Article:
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§12. Transcendence and temporality [270-271]

upswing, regarded as [swinging] toward all possible beings that can factically enter there into a world. The ecstematic temporalizes itself, oscillating as a worlding [Welten]. World entry happens only insofar as something like ecstatic oscillation temporalizes itself as a particular temporality.

World-entry is based on the temporalization of temporality. The primal fact, in the metaphysical sense, is that there is anything like temporality at all. The entrance into world by beings is primal history [Urgeschichte] pure and simple. From this primal history a region of problems must be developed which we are today beginning to approach with greater clarity, the region of the mythic. The metaphysics of myth must come to be understood out of this primal history, and it can be done with the aid of a metaphysical construct of primal time, i.e., the time with which primal history itself begins.

By pointing to the ecstatic and horizonal essence-constitution of time as temporality, our aim was to suggest the intrinsic possibility of transcendence. Only through an exposition of the phenomenon of care could we, at this point, give a more concrete definition of transcendence. We would have to show how facticity and individuation are grounded in temporality, which, as temporalization, unifies itself in itself and individuates in the metaphysical sense, as principium individuationis. But this individuation is the presupposition for the primordial commerce between Dasein and Dasein.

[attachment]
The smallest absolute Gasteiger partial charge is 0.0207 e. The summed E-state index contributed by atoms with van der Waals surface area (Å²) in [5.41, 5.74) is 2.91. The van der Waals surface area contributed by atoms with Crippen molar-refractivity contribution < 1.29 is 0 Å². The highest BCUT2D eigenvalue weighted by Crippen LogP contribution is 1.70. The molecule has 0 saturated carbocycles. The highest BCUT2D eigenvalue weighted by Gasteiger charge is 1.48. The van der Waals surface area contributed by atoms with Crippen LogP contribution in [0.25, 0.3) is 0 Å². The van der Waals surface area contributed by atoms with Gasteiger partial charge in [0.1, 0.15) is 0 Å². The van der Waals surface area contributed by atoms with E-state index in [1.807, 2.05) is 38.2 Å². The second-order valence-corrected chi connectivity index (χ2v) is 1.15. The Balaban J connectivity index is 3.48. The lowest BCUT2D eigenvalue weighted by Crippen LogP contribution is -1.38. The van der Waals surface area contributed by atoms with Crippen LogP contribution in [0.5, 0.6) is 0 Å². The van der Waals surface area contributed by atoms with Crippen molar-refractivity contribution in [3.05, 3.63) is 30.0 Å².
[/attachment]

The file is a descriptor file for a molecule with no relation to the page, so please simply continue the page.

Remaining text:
Now you see a distinct correspondence between this and Leibniz's monadology, but also that wherein they differ. Our exposition of the monadology was already guided by the interpretation of Dasein as temporality, especially by an insight into the essence of transcendence. We can say, at this point, that the interpretation of the monadology as I have given it was exaggerated on purpose, and was so in two respects: 1) insofar as we conceived the basic determinations of the monad, repraesentatio and appetitus, primarily as intentional structures; 2) insofar as we clarified the latter as transcendental structures, i.e., in their relatedness to the universe, "world"; for this reason the monad can be defined as a mundus concentratus. The essential difference between Leibniz"s interpretation of the monad and my interpretation of Dasein as temporality lies in the following: in Leibniz the realization of the truly metaphysical sense of his conception is hindered by the fact that he, in principle, places the Cartesian ego cogito at the basis of his conception of the monad, of the I ; that he also takes the monad as a substance enclosed in its sphere, even though he incorporates